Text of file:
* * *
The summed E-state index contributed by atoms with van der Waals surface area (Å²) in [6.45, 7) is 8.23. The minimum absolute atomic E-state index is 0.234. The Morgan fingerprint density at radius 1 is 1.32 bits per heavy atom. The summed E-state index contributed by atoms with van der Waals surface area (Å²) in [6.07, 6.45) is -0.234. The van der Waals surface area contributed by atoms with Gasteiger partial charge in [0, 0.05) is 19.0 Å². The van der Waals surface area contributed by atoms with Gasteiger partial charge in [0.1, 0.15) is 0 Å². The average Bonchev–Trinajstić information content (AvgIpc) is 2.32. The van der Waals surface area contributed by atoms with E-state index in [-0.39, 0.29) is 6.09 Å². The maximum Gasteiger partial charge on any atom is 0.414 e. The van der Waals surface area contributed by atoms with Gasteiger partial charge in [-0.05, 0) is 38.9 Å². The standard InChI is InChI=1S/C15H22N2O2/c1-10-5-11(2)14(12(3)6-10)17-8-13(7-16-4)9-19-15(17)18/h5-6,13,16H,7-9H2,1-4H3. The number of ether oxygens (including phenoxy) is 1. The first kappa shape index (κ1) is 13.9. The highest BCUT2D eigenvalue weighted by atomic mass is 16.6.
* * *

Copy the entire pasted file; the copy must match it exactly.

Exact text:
The summed E-state index contributed by atoms with van der Waals surface area (Å²) in [6.45, 7) is 8.23. The minimum absolute atomic E-state index is 0.234. The Morgan fingerprint density at radius 1 is 1.32 bits per heavy atom. The summed E-state index contributed by atoms with van der Waals surface area (Å²) in [6.07, 6.45) is -0.234. The van der Waals surface area contributed by atoms with Gasteiger partial charge in [0, 0.05) is 19.0 Å². The van der Waals surface area contributed by atoms with Gasteiger partial charge in [0.1, 0.15) is 0 Å². The average Bonchev–Trinajstić information content (AvgIpc) is 2.32. The van der Waals surface area contributed by atoms with E-state index in [-0.39, 0.29) is 6.09 Å². The maximum Gasteiger partial charge on any atom is 0.414 e. The van der Waals surface area contributed by atoms with Gasteiger partial charge in [-0.05, 0) is 38.9 Å². The standard InChI is InChI=1S/C15H22N2O2/c1-10-5-11(2)14(12(3)6-10)17-8-13(7-16-4)9-19-15(17)18/h5-6,13,16H,7-9H2,1-4H3. The number of ether oxygens (including phenoxy) is 1. The first kappa shape index (κ1) is 13.9. The highest BCUT2D eigenvalue weighted by atomic mass is 16.6.